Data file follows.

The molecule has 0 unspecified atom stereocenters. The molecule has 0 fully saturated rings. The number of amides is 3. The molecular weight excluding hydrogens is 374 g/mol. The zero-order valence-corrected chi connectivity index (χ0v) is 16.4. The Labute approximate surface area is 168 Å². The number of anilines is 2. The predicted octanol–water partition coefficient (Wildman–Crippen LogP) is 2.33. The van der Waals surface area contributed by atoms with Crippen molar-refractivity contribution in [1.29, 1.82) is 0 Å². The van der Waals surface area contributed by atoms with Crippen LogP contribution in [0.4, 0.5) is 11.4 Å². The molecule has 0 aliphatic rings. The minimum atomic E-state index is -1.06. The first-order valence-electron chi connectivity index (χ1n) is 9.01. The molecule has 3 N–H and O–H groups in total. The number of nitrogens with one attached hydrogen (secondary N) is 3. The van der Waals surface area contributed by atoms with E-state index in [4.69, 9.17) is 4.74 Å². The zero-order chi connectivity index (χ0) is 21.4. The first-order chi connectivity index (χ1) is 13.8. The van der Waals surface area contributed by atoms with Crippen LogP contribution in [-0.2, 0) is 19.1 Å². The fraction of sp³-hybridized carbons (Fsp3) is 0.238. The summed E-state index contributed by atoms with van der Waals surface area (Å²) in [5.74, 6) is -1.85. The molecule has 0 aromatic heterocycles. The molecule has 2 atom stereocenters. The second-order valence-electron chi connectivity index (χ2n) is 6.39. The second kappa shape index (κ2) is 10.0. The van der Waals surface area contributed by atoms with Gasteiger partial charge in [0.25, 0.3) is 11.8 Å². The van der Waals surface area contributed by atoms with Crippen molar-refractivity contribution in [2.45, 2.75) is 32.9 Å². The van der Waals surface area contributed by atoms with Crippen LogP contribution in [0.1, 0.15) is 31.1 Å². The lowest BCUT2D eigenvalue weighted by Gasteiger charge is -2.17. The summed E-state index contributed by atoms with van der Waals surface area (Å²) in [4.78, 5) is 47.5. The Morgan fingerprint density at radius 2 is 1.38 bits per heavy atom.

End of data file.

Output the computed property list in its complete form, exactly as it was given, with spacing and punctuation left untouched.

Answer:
The molecule has 0 unspecified atom stereocenters. The molecule has 0 fully saturated rings. The number of amides is 3. The molecular weight excluding hydrogens is 374 g/mol. The zero-order valence-corrected chi connectivity index (χ0v) is 16.4. The Labute approximate surface area is 168 Å². The number of anilines is 2. The predicted octanol–water partition coefficient (Wildman–Crippen LogP) is 2.33. The van der Waals surface area contributed by atoms with Crippen molar-refractivity contribution in [1.29, 1.82) is 0 Å². The van der Waals surface area contributed by atoms with Crippen LogP contribution in [0.4, 0.5) is 11.4 Å². The molecule has 0 aliphatic rings. The minimum atomic E-state index is -1.06. The first-order valence-electron chi connectivity index (χ1n) is 9.01. The molecule has 3 N–H and O–H groups in total. The number of nitrogens with one attached hydrogen (secondary N) is 3. The van der Waals surface area contributed by atoms with E-state index in [4.69, 9.17) is 4.74 Å². The zero-order chi connectivity index (χ0) is 21.4. The first-order chi connectivity index (χ1) is 13.8. The van der Waals surface area contributed by atoms with Crippen LogP contribution in [-0.2, 0) is 19.1 Å². The fraction of sp³-hybridized carbons (Fsp3) is 0.238. The summed E-state index contributed by atoms with van der Waals surface area (Å²) in [5.74, 6) is -1.85. The molecule has 0 aromatic heterocycles. The molecule has 2 atom stereocenters. The second-order valence-electron chi connectivity index (χ2n) is 6.39. The second kappa shape index (κ2) is 10.0. The van der Waals surface area contributed by atoms with Gasteiger partial charge in [0.25, 0.3) is 11.8 Å². The van der Waals surface area contributed by atoms with Crippen molar-refractivity contribution in [2.45, 2.75) is 32.9 Å². The van der Waals surface area contributed by atoms with Crippen LogP contribution in [0.1, 0.15) is 31.1 Å². The lowest BCUT2D eigenvalue weighted by Gasteiger charge is -2.17. The summed E-state index contributed by atoms with van der Waals surface area (Å²) in [4.78, 5) is 47.5. The Morgan fingerprint density at radius 2 is 1.38 bits per heavy atom.